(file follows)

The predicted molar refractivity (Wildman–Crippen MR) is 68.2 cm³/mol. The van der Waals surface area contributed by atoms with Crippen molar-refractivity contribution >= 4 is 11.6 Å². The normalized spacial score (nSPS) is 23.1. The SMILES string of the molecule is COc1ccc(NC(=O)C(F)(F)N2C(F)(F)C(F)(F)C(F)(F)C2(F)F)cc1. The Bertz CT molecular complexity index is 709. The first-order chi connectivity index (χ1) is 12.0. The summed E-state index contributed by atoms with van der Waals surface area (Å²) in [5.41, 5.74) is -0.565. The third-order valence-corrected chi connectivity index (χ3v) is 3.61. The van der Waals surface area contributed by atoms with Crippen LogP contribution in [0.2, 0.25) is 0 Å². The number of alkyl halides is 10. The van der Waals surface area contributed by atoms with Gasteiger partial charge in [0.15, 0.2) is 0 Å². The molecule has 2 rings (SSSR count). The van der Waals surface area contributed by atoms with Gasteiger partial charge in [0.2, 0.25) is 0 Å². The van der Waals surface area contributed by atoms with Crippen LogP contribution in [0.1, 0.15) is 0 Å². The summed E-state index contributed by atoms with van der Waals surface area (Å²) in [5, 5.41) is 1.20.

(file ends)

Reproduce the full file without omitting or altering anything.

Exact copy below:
The predicted molar refractivity (Wildman–Crippen MR) is 68.2 cm³/mol. The van der Waals surface area contributed by atoms with Crippen molar-refractivity contribution >= 4 is 11.6 Å². The normalized spacial score (nSPS) is 23.1. The SMILES string of the molecule is COc1ccc(NC(=O)C(F)(F)N2C(F)(F)C(F)(F)C(F)(F)C2(F)F)cc1. The Bertz CT molecular complexity index is 709. The first-order chi connectivity index (χ1) is 12.0. The summed E-state index contributed by atoms with van der Waals surface area (Å²) in [5.41, 5.74) is -0.565. The third-order valence-corrected chi connectivity index (χ3v) is 3.61. The van der Waals surface area contributed by atoms with Crippen LogP contribution in [0.2, 0.25) is 0 Å². The number of alkyl halides is 10. The van der Waals surface area contributed by atoms with Gasteiger partial charge in [0.15, 0.2) is 0 Å². The molecule has 2 rings (SSSR count). The van der Waals surface area contributed by atoms with Gasteiger partial charge in [0.2, 0.25) is 0 Å². The van der Waals surface area contributed by atoms with Crippen LogP contribution in [0.1, 0.15) is 0 Å². The summed E-state index contributed by atoms with van der Waals surface area (Å²) in [5, 5.41) is 1.20.